A research group on medical physics studies dosimetry in radiotherapy through Monte Carlo techniques

It allows to carry out calculations taking into account all the physical magnitudes that come into play when the particle beam making up the radiation acts on the patient. Leticia Rojas Calderón´s doctoral thesis “Dosimetría Monte Carlo en geometría simples con interfaces: aplicaciones en radioterapia” (Dosimetry Monte Carlo in simple geometries with interfaces: applications in radiotherapy) studies –under the supervision of the Professor of the University of Granada (Universidad de Granada, [http://www.ugr.es]) Antonio M. Lallena Rojo– aspects related to dosimetry of different treatments with radiotherapy through simulations carried out with Monte Carlo.

“We intend to detect the implications of the interfaces and the different materials surrounding the tumor in the dosimetry of the troubles in question”, Lallena points out. In many cases, calculations are carried out without considering the interfaces. However, in the human body there are different materials that influence the final dose placed on the tumors.

They have centred on three kinds of troubles which have in common the presence of interfaces. Thus, the so-called craniopharyngiomas have been studied with a concentric-sphere model to take into account the different materials. Such tumors appearing inside the head are usually treated injecting gel-shaped radionuclides, causing their reduction or disappearance. The habitual practice is carrying out the dosimetry by analytical calculations, considering that all the region of interest is the same material, tender tissue or water.

“Gamma Knife”

The second subject tackled is synovial membrane inflammation in knees, with the appearance of additional tissue causing pain to the patient. Such affection can also be treated with gel-shaped radionuclides. Finally, Monte Carlo tool has been applied in the analysis of the “Gamma Knife” instrument, used in treatment of brain radiosurgery.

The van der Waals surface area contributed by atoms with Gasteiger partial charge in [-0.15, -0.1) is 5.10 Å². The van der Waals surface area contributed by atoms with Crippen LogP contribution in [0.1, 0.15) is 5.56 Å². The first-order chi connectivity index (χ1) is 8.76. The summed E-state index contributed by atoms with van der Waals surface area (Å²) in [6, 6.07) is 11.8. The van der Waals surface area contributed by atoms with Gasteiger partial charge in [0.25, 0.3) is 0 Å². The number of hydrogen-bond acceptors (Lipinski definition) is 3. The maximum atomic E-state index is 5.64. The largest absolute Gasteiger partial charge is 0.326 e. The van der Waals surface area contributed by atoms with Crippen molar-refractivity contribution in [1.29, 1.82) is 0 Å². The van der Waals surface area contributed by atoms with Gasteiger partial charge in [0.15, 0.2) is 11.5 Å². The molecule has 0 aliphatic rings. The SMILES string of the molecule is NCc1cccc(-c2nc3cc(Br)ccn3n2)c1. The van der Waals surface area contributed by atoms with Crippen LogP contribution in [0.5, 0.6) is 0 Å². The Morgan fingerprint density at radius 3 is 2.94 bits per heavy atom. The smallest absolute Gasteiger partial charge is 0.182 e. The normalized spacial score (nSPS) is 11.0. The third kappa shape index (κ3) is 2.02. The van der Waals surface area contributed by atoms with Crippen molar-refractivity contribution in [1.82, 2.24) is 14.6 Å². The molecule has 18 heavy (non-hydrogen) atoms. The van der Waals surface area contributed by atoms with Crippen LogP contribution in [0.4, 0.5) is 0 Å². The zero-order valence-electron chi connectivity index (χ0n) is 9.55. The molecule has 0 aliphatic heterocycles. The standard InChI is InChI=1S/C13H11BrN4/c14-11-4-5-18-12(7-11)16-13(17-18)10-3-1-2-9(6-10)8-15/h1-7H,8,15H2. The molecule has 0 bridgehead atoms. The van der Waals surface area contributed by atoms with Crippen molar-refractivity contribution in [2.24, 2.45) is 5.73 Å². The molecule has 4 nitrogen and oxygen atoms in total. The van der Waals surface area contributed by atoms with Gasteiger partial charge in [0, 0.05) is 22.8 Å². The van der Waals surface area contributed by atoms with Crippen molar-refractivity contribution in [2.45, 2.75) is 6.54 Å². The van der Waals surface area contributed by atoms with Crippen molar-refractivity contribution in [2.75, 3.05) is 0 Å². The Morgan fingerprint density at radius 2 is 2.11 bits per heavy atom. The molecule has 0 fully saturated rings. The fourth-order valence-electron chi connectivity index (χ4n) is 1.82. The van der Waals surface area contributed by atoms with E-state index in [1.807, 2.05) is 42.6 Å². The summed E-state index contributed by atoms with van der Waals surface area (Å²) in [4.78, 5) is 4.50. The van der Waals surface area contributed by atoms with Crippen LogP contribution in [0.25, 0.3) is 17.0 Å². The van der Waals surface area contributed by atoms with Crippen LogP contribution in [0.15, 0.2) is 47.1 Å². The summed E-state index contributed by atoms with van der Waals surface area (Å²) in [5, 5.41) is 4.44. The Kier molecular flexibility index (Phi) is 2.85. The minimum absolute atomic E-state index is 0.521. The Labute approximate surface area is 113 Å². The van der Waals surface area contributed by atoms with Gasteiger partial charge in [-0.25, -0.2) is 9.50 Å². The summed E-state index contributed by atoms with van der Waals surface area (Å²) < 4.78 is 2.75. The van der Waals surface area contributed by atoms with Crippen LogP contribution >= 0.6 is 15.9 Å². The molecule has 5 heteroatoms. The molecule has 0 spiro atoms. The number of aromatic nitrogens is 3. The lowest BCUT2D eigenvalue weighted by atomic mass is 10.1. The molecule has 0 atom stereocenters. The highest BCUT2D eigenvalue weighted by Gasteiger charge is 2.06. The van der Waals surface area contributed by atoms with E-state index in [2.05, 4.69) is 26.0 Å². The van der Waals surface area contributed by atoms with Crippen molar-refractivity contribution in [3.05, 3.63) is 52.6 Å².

In this case, radiation is emitted from outside and the brain interface has been considered to observe how affects the final dose applied to the treated lesion. The patient´s head is modelled like a water sphere with a surface simulating the brain.

With these works of the Department of Modern Physics of the UGR [http://www.ugr.es], “we intend to get to know as exactly as possible the real dose reaching the area that receives the treatment and, on the other hand, to improve dosimetric calculations”. This reserach work is the previous step, basic and necessary, to carry out later research works to establish the appropriate doses for the treatments. In this line, the Department has three more doctoral theses under way as well as keeps a collaboration with the group of Radiobiology of the Faculty of Medicine to observe tumor growth and the optimum treatments against them.

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